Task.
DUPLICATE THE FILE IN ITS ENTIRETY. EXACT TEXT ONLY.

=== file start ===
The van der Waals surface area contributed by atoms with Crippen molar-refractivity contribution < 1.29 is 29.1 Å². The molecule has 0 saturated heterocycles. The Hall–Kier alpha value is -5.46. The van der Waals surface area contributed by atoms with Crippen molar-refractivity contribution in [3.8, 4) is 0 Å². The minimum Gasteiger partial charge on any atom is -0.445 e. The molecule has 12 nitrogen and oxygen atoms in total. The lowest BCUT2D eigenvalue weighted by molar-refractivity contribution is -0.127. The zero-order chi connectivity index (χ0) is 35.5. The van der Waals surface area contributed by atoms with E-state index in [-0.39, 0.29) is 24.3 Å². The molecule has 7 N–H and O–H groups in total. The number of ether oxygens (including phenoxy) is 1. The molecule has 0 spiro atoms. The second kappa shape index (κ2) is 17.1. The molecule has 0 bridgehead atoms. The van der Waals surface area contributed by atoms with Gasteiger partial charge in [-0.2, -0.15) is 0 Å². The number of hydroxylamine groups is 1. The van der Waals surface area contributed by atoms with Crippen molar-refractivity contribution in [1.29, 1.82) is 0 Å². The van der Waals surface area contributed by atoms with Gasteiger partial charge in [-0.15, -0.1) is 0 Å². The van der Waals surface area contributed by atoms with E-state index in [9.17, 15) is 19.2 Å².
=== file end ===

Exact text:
The van der Waals surface area contributed by atoms with Crippen molar-refractivity contribution < 1.29 is 29.1 Å². The molecule has 0 saturated heterocycles. The Hall–Kier alpha value is -5.46. The van der Waals surface area contributed by atoms with Crippen molar-refractivity contribution in [3.8, 4) is 0 Å². The minimum Gasteiger partial charge on any atom is -0.445 e. The molecule has 12 nitrogen and oxygen atoms in total. The lowest BCUT2D eigenvalue weighted by molar-refractivity contribution is -0.127. The zero-order chi connectivity index (χ0) is 35.5. The van der Waals surface area contributed by atoms with E-state index in [-0.39, 0.29) is 24.3 Å². The molecule has 7 N–H and O–H groups in total. The number of ether oxygens (including phenoxy) is 1. The molecule has 0 spiro atoms. The second kappa shape index (κ2) is 17.1. The molecule has 0 bridgehead atoms. The van der Waals surface area contributed by atoms with Gasteiger partial charge in [-0.2, -0.15) is 0 Å². The number of hydroxylamine groups is 1. The van der Waals surface area contributed by atoms with Crippen molar-refractivity contribution in [1.29, 1.82) is 0 Å². The van der Waals surface area contributed by atoms with Gasteiger partial charge in [-0.15, -0.1) is 0 Å². The van der Waals surface area contributed by atoms with E-state index in [9.17, 15) is 19.2 Å².